Distilling whiskey is intimately tied to the history of the United States. As a way to pay down the debt of the newly independent country, Alexander Hamilton, the first Secretary of the Treasury, pushed through legislation which taxed domestically produced distilled spirits. He believed it was a "luxury" tax and would not cause much consternation. It became the first federal tax imposed on domestic produce.
Instead, farmers in western Pennsylvania, long accustomed to distilling their excess grain, revolted. President Washington called out the militia and 13,000 troops from several states began marching to Pennsylvania with Washington leading them. The rebels went home before the Army arrived. The incident indicated the federal government had the will to enforce its laws. However, illegal distilling, called moonshining when taxes are not paid, continues to this day.
|Moonshiners; photograph courtesy of the Efficient Drinker|
Even after Prohibition ended in 1933.
Lacy F. Hathcock, my fifth cousin once removed, was a married 26-year-old man when he was arrested in Franklin County, Alabama, for distilling. He was sentenced to one year and a day to 18 months and day and began serving his time on 13 November 1936. He was paroled on 9 November 1937 and from all accounts went on to lead a productive life.
|Lacy Hathcock's Alabama Convict Record; courtesy of Ancestry.com|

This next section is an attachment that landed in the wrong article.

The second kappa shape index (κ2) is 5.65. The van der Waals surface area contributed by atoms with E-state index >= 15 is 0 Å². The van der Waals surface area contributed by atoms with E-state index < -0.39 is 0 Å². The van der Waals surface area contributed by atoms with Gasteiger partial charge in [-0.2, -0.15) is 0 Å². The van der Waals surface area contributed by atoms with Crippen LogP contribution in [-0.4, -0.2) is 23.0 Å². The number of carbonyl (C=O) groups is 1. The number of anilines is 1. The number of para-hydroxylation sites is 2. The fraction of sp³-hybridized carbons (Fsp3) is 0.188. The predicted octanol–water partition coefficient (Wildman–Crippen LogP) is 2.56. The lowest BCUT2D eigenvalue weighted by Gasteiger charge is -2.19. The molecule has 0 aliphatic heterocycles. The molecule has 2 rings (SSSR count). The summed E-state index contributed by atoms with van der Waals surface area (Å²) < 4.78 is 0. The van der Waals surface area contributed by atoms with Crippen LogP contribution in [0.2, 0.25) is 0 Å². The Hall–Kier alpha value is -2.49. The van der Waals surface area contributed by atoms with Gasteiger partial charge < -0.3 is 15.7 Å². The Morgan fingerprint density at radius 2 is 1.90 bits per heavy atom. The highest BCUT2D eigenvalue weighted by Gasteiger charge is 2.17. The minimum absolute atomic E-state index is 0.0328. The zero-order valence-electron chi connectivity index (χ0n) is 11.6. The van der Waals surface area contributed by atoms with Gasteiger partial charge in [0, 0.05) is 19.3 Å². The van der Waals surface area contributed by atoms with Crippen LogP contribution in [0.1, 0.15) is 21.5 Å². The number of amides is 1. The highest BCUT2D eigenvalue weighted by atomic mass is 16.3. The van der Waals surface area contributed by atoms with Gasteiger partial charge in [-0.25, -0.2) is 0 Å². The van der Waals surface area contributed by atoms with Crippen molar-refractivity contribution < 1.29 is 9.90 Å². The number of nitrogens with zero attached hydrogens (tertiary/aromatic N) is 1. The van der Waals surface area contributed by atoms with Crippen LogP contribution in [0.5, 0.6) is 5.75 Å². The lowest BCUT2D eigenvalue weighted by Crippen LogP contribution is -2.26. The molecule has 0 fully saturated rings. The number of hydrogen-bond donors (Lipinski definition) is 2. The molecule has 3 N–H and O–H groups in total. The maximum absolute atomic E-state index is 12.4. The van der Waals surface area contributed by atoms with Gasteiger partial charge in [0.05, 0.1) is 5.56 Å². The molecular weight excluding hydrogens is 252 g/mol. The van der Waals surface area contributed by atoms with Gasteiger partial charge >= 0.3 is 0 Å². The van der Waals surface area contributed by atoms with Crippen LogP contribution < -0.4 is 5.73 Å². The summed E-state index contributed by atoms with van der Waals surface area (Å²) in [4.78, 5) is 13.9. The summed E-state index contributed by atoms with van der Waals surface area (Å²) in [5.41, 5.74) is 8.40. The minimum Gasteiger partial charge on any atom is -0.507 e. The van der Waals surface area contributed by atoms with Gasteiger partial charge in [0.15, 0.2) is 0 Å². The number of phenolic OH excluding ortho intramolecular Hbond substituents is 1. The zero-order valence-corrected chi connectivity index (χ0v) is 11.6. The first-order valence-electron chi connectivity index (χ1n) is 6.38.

Name: Lacy F. Hathcock
Distilling Fee Paid: 12/9/36
Serial No: 36206
Court No: 8073
Tr. Book: 107, page 226
Sentence Began: Nov. 13, 1936
Term: 1 yr. 1 day to 18 months 1 day
Max. Time: May 14, 1938
Min. Time: Nov. 14, 1937
Max. Time: Oct. 29, 1938
Min. Time: Apr. 29, 1938 [illegible] out
Date of Death:
Cause and Place:
Discharged: Paroled 11/9/37 [illegible]
Temporary Paroles: 45 days on 3/30/37 Ext. to 9/1/37 on 5/22/37 Ext. to 9/15/37 [illegible] 9/1/37 or 9/9/37
Lacy was born on 12 December 1910 and was the oldest child of Bennett Moland and Sarah Caroline "Callie" (Barrett) Hathcock. By 1930 he had married Mamie Bolton and lived with her parents on their farm in Prentiss County, Mississippi. He worked there as a farm hand. He and Mamie had two children.
In 1945 he was drafted into the U.S. Army and entered military service at Fort McClellan, near Anniston, Alabama. His wife died in 1989 and Lacy died in 1995. They were interred at Pleasant Hill Cemetery in Belmont, Mississippi.
This is my entry for Amy Johnson Crow's 52 ancestors in 52 weeks challenge optional theme Black Sheep.